Calgary’s housing market renaissance has not been a steady process, as the overall improving trend in resale activity was inconsistent last year, says a report released today by RBC Economics Research.


But the city remains one of the more affordable housing markets in Canada.


The latest Housing Trends and Affordability Report said recent statistics, however, show that resales in the area stabilized in the first quarter of 2013 and that month-to-month gains were registered during the February to April period.


Calgary-area buyers continue to benefit from a strong provincial economy, accelerating population growth and attractive housing affordability in Canada.

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Alberta homeowners report the most success in the country in year-over-year debt reduction.

A Manulife Bank of Canada survey has found that 60 per cent of homeowners in the province said they have less debt than they did a year ago.

Across Canada, 55 per cent of homeowners were in that situation.

The survey said just 20 per cent of Canadian homeowners report having more debt than they did a year ago, with the balance reporting no change in their debt level (16 per cent) or being debt-free over the past 12 months (nine per cent).

Regionally, homeowners in Alberta (60 per cent) and Ontario (58 per cent) are most likely to feel confident they’ll be debt-free when they reach retirement, while those in Manitoba and Saskatchewan (53 per cent) and Atlantic Canada (50 per cent) are least likely to be confident, according to the survey.

Across the country, 56 per cent of homeowners are confident they’ll be debt-free at retirement.

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Forty-six per cent of Albertans are planning to make significant home renovations in the next two years – second after Atlantic Canadians (47%) and two per cent above the national average, says a new survey by Scotiabank.

The Scotiabank Mortgage Landscape Study also found that Albertans are more likely to use a line of credit to pay for renovations (37%), which is well ahead of the other regions of the country and the national average (29%).

While dipping into their cash savings to pay for renos is common among Canadians (62%), Albertans are the least likely among the regions to do so (50%), according to the study.

Canadian homeowners say they would most like to renovate their kitchen (33 per cent), followed by their bathroom (16%) and their basement (16%).

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Calgary has been a highly sought after destination for retailers testing the waters in Canada,report says by CBRE Limited.

Over the last couple of years, several high-profile international retailers have set up shop in the city due to its strong economy and healthy retail sales growth.

That has also led to a demand for more space in the retail market.

The CBRE report says about 1.5 million square feet of new supply is projected to be added to the Calgary market this year, up 1.1 million square feet from 358,495 square feet in 2012.

At the national level, CBRE is forecasting about 5.4 million square feet of new supply this year, trending above the 10-year annual average of 5.2 million square feet.

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This year has so far proven to be one of increasing momentum for the city’s retail market, according to a new report by Colliers International in Calgary.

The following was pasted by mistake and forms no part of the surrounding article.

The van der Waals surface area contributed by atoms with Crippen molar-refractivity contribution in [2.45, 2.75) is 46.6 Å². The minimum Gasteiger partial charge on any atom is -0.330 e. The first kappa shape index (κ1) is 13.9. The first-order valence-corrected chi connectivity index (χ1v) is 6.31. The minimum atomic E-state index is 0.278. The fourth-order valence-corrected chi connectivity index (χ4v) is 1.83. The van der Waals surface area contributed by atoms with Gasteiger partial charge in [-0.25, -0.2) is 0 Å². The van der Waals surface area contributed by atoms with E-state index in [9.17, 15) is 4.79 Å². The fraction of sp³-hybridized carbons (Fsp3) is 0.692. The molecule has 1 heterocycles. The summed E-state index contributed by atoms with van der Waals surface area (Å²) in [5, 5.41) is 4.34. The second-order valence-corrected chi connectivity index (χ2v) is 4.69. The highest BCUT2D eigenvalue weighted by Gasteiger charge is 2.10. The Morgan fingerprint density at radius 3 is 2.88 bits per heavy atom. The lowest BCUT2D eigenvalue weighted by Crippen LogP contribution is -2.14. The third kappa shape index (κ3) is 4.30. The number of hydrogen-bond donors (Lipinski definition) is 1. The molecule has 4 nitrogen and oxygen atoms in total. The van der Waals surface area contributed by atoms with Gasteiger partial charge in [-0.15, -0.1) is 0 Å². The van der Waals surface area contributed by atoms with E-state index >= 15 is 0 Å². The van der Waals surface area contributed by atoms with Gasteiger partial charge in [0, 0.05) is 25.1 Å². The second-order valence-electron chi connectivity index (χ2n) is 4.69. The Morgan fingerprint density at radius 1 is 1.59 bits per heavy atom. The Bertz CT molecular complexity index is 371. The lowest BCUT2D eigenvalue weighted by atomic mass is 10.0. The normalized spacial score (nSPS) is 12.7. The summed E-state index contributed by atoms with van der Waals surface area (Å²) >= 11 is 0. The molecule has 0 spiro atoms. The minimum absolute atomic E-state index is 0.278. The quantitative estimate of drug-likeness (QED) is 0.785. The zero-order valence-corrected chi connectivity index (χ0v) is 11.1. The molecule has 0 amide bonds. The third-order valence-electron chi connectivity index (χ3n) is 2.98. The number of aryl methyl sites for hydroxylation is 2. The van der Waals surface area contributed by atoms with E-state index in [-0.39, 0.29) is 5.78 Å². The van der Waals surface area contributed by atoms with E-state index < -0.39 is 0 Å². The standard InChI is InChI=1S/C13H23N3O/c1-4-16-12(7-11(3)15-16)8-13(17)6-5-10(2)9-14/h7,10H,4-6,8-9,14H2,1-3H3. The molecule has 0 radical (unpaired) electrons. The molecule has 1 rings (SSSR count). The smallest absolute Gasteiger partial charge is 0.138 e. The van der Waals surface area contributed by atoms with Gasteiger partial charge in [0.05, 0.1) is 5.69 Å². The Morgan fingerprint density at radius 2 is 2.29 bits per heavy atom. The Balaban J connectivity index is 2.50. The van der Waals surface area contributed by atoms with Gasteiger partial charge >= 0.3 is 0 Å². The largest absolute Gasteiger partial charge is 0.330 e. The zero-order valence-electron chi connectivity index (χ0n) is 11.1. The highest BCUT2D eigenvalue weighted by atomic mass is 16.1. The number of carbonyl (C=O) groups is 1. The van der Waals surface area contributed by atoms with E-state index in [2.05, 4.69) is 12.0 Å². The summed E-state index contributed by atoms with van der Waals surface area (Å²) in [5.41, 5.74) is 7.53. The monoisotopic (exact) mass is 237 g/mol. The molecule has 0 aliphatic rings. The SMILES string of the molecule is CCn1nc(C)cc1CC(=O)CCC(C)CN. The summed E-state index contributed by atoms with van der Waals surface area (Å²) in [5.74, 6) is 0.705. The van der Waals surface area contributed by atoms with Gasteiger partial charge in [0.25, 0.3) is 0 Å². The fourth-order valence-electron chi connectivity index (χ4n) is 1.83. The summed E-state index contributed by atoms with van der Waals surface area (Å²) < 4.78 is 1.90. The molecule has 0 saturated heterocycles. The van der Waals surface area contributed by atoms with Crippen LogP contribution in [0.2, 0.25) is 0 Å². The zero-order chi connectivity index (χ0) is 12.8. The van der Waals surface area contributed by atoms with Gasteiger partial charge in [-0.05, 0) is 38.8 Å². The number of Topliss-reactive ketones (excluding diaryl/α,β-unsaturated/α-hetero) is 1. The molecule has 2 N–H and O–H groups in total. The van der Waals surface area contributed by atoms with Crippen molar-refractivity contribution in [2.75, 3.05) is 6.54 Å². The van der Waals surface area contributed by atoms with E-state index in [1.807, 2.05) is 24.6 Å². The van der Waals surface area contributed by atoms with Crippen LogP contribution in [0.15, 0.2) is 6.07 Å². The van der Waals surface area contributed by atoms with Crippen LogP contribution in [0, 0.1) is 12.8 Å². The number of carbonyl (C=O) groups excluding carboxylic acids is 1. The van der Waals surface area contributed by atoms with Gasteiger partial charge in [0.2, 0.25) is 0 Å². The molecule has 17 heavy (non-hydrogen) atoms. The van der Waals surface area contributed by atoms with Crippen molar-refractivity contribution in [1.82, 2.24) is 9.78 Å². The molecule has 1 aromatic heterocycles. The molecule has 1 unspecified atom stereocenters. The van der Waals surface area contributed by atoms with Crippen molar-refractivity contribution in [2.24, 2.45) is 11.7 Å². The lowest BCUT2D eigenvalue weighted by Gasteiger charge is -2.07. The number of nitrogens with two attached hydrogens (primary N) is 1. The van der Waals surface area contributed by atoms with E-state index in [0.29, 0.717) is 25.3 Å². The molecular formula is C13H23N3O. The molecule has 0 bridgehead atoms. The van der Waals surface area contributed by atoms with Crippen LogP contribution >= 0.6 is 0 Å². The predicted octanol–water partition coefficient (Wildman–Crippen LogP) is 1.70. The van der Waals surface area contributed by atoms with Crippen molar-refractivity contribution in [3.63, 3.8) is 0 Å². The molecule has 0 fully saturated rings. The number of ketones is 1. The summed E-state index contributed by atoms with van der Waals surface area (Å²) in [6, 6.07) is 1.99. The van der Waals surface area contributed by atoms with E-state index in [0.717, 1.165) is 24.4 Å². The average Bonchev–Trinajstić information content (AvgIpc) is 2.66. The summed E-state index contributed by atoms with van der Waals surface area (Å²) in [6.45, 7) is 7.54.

Market vacancy continues considerably unchanged at 2.14 per cent in the spring, up slightly from 1.99 per cent last fall, adding that opportunities for retailers in Calgary’s premier shopping centres remain nearly non-existent and landlords have the option to be very selective in their choice of tenancies to fill upcoming vacancies.

The report said retailer demand for new space in Calgary has reached an all-time high. Low unemployment, exceptional incomes and reasonable costs of living are all contributing to the strength of Alberta’s retail sales which on a per capita basis exceeds the national average by about 34 per cent.

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Contractors took out building permits worth $553.9 million in the Calgary region in March, up 7.1 per cent from February, reported by Statistics Canada.


The federal agency reported Monday that the construction value was also an increase of 21.3 per cent year-over-year.

Alberta saw permits of $1.7 billion for March, up 22.3 per cent on a monthly basis and an increase of 38.2 per cent from a year ago. The residential sector climbed to $821.8 million which represented a 15.9 per cent increase from February and a 16.2 per cent jump from March 2012. The non-residential sector was $856.7 million, up 29.1 per cent month-over-month and 69.0 per cent year-over-year.


At the national level, contractors took out building permits worth $6.5 billion in March, up 8.6 per cent from February and the third consecutive monthly advance. The March increase came mostly from the non-residential sector in Ontario and Alberta, said Statistics Canada.

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MLS residential sales activity in towns outside Calgary improved at a faster pace than the city in April.

The Calgary Real Estate Board’s statistics for the month indicate sales in towns outside the city increased by 12.24 per cent to 431 compared with a year ago.

Within city limits, sales were up 8.28 per cent to 2,381 for the month.

In April, the average sale price in the towns market increased by 2.89 per cent to $365,877 and the benchmark price, which tracks typical properties sold, was up 6.48 per cent to $339,900.

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